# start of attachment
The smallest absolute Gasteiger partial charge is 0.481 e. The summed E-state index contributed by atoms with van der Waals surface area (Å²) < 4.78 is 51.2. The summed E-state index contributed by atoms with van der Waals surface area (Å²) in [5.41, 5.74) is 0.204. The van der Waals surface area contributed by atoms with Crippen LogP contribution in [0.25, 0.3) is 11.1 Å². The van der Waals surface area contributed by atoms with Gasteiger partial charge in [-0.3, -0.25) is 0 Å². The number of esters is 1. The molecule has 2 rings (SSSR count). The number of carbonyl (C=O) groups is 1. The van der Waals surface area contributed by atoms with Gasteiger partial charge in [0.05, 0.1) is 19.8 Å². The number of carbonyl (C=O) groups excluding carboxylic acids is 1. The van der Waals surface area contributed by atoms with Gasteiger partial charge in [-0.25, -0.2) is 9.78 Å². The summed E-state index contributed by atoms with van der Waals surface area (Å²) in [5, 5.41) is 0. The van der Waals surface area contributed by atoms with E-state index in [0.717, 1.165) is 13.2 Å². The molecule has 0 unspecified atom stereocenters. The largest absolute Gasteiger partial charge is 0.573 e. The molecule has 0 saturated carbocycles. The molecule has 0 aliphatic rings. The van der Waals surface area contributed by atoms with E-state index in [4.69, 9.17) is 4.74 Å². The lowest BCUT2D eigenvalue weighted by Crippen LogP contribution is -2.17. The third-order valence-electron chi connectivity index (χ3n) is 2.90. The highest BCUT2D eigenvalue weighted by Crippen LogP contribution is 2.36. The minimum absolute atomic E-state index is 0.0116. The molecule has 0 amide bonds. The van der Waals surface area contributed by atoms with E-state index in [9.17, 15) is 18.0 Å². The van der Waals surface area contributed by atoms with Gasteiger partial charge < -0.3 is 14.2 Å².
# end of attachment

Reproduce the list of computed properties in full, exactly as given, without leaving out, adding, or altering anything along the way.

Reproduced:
The smallest absolute Gasteiger partial charge is 0.481 e. The summed E-state index contributed by atoms with van der Waals surface area (Å²) < 4.78 is 51.2. The summed E-state index contributed by atoms with van der Waals surface area (Å²) in [5.41, 5.74) is 0.204. The van der Waals surface area contributed by atoms with Crippen LogP contribution in [0.25, 0.3) is 11.1 Å². The van der Waals surface area contributed by atoms with Gasteiger partial charge in [-0.3, -0.25) is 0 Å². The number of esters is 1. The molecule has 2 rings (SSSR count). The number of carbonyl (C=O) groups is 1. The van der Waals surface area contributed by atoms with Gasteiger partial charge in [0.05, 0.1) is 19.8 Å². The number of carbonyl (C=O) groups excluding carboxylic acids is 1. The van der Waals surface area contributed by atoms with Gasteiger partial charge in [-0.25, -0.2) is 9.78 Å². The summed E-state index contributed by atoms with van der Waals surface area (Å²) in [5, 5.41) is 0. The van der Waals surface area contributed by atoms with E-state index in [0.717, 1.165) is 13.2 Å². The molecule has 0 unspecified atom stereocenters. The largest absolute Gasteiger partial charge is 0.573 e. The molecule has 0 saturated carbocycles. The molecule has 0 aliphatic rings. The van der Waals surface area contributed by atoms with E-state index in [4.69, 9.17) is 4.74 Å². The lowest BCUT2D eigenvalue weighted by Crippen LogP contribution is -2.17. The third-order valence-electron chi connectivity index (χ3n) is 2.90. The highest BCUT2D eigenvalue weighted by Crippen LogP contribution is 2.36. The minimum absolute atomic E-state index is 0.0116. The molecule has 0 amide bonds. The van der Waals surface area contributed by atoms with E-state index in [9.17, 15) is 18.0 Å². The van der Waals surface area contributed by atoms with Gasteiger partial charge < -0.3 is 14.2 Å².